Investors have only experienced such a lack of diversification 13 other times considering data back to 1987. This has been triggered by the combination of an unexpected growth shock and a real yield shock, both additionally impacted by a sharp fall in energy prices which have destroyed what was a soft recovery of inflation expectations at the beginning of this year. The structural decline in inflation (and inflation volatility) of the past 30 years or more which also resulted in the decline in real yields, in turn had helped increase valuations across assets due to an intense search for yield1. Now with bond yields at all time lows there is little space for bonds to buffer further equity drawdowns as historically has been the case.

This chart shows the percentage of assets under performing cash from 1987 to 2019, the source BTIS, Bloomberg, Refinitiv. Based on available index data with 16 Asset Classes included from 2001 onwards.
Line chart titled 'Percentage of assets underperforming cash (1mth Horizon)' shows the percentage of assets that have been underperforming cash from the year 1987 to 2019. The assets have been fluctuating over the years, and in the year 2019, the fluctuation rate was 100%.
Chart number 1d, shows cross asset correlations are at prior risks off level in Bears markets
Line chart titled 'Cross asset correlations are at prior risk off levels' shows the average percentile of cross-asset correlations with S&P 500 in the Bear markets from the year 2001 to 2019. The percentile peaked in the year 2009, and then once again, in the year 2019 at around 0.8 percentile.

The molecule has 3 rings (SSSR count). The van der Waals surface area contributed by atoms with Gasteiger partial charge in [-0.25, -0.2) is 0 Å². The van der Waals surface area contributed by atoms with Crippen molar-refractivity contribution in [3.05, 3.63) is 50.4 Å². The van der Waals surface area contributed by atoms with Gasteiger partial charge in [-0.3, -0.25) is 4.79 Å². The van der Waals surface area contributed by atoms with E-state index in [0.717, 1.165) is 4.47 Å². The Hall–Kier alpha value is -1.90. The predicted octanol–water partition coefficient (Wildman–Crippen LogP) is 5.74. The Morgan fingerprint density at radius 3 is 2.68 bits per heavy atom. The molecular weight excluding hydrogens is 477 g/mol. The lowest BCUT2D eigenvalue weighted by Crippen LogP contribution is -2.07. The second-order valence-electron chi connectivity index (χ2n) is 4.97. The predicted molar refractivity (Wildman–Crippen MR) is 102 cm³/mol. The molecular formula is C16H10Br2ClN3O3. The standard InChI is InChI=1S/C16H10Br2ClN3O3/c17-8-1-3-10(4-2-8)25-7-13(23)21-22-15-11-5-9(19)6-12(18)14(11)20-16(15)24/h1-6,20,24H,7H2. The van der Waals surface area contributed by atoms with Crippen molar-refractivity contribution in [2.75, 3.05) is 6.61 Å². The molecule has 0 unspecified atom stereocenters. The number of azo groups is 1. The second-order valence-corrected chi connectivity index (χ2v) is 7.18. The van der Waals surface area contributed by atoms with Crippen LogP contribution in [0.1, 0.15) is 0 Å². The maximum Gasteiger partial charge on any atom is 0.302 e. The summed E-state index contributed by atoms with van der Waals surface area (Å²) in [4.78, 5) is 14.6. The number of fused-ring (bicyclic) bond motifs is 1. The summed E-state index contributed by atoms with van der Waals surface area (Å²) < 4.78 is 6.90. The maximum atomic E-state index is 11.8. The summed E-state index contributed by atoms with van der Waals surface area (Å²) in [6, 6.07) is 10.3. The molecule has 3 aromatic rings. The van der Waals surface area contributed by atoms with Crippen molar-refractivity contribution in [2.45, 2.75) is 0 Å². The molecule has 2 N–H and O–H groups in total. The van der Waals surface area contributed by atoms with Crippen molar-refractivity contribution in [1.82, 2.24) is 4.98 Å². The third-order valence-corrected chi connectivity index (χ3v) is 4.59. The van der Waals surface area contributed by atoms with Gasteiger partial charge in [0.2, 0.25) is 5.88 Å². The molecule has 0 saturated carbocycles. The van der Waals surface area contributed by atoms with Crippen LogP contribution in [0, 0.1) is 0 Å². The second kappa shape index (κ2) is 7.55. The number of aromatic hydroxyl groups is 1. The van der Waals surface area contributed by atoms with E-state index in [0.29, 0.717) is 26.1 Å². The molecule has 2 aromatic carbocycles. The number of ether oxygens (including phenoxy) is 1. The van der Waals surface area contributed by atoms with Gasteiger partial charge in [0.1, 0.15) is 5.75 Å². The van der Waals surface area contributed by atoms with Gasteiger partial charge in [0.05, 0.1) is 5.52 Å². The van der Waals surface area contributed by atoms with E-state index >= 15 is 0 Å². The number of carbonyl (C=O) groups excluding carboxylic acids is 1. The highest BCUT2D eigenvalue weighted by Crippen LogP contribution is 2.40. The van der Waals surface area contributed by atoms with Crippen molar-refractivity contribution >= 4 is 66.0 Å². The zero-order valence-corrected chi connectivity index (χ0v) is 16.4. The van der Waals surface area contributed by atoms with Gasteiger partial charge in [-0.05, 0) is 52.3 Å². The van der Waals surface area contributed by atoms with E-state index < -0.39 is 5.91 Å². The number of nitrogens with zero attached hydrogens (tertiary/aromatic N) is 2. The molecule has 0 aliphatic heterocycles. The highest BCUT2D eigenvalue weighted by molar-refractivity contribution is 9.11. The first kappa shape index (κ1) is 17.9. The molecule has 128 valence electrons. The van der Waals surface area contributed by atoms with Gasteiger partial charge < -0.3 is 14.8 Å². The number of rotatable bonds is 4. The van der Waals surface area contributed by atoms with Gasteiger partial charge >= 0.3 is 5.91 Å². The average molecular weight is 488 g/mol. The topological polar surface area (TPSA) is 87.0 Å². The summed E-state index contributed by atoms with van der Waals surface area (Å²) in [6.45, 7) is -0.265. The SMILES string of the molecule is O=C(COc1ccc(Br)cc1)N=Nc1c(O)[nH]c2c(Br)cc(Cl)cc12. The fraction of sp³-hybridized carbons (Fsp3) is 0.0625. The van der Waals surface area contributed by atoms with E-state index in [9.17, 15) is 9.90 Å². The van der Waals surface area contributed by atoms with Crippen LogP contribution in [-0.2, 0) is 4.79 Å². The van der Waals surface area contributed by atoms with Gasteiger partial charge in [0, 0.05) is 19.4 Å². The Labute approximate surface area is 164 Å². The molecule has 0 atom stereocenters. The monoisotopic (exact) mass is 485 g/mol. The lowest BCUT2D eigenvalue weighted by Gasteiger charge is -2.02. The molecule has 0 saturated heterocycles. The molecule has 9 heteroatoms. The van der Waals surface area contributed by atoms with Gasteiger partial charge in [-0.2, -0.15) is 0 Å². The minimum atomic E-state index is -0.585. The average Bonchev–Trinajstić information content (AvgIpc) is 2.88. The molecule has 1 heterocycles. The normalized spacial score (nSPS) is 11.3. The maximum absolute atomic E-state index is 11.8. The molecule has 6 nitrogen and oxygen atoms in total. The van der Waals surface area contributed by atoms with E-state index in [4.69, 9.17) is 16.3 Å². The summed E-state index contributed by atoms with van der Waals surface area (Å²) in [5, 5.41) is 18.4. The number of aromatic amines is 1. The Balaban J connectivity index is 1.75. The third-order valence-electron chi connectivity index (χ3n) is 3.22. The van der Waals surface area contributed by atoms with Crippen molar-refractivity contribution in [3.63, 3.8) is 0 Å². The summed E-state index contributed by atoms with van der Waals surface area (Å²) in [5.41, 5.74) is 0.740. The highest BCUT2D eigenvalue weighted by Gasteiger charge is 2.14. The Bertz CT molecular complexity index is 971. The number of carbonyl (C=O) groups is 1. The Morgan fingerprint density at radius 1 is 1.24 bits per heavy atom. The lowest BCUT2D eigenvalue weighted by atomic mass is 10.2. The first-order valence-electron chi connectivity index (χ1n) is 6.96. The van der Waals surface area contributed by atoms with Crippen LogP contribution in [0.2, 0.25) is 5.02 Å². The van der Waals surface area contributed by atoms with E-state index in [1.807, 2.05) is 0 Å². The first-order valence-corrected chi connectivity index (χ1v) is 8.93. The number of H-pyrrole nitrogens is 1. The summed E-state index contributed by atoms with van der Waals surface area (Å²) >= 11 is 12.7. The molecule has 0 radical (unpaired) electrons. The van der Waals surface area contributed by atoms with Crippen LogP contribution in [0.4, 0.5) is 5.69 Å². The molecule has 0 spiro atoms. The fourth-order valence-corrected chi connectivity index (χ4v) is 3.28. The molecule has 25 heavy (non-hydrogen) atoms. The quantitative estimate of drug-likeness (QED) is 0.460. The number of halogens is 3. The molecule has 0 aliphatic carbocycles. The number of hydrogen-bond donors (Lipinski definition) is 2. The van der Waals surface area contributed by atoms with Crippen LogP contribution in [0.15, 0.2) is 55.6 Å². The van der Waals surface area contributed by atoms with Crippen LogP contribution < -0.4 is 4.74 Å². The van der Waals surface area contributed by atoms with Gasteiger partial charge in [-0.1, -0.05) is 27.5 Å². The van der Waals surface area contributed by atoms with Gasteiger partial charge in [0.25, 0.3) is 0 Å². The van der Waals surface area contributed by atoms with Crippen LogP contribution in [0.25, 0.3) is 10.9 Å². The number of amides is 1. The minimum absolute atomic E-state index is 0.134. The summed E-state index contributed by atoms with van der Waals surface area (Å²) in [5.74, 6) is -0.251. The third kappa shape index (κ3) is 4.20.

The depth of the market sell offs across all asset classes as at the end of March, is evident in the chart below. The degree of the market falls was felt even across even the defensive asset classes, being traditional Fixed Interest (Bonds). 

This charts displays the significance of the recent market sell-off, being on average over 25% for equity markets.
This charts displays the significance of the recent market sell-off, being on average over 25% for equity markets.
Line charts titled 'Asset class Returns to 31/03/2020 (Part 1)' and 'Asset class Returns to 31/03/2020 (Part 2)' demonstrates the returns of the major local and global Asset Classes over the periods 1 month out to 5 years. Over March we was equity markets fall between 10% (International Equities Unhedged) and 35% (Domestic Listed Property – AREITS), Whilst Fixed Interest Markets fell only between -0.1% (Australian Bonds) and -0.3% (International Bonds).

Global Central Banks and Governments have mobilised to prepare for expected downturn

A third of the global population including over 19 countries have now announced complete lockdowns including Australia, India, U.K., the majority of the European Union, New Zealand and Poland.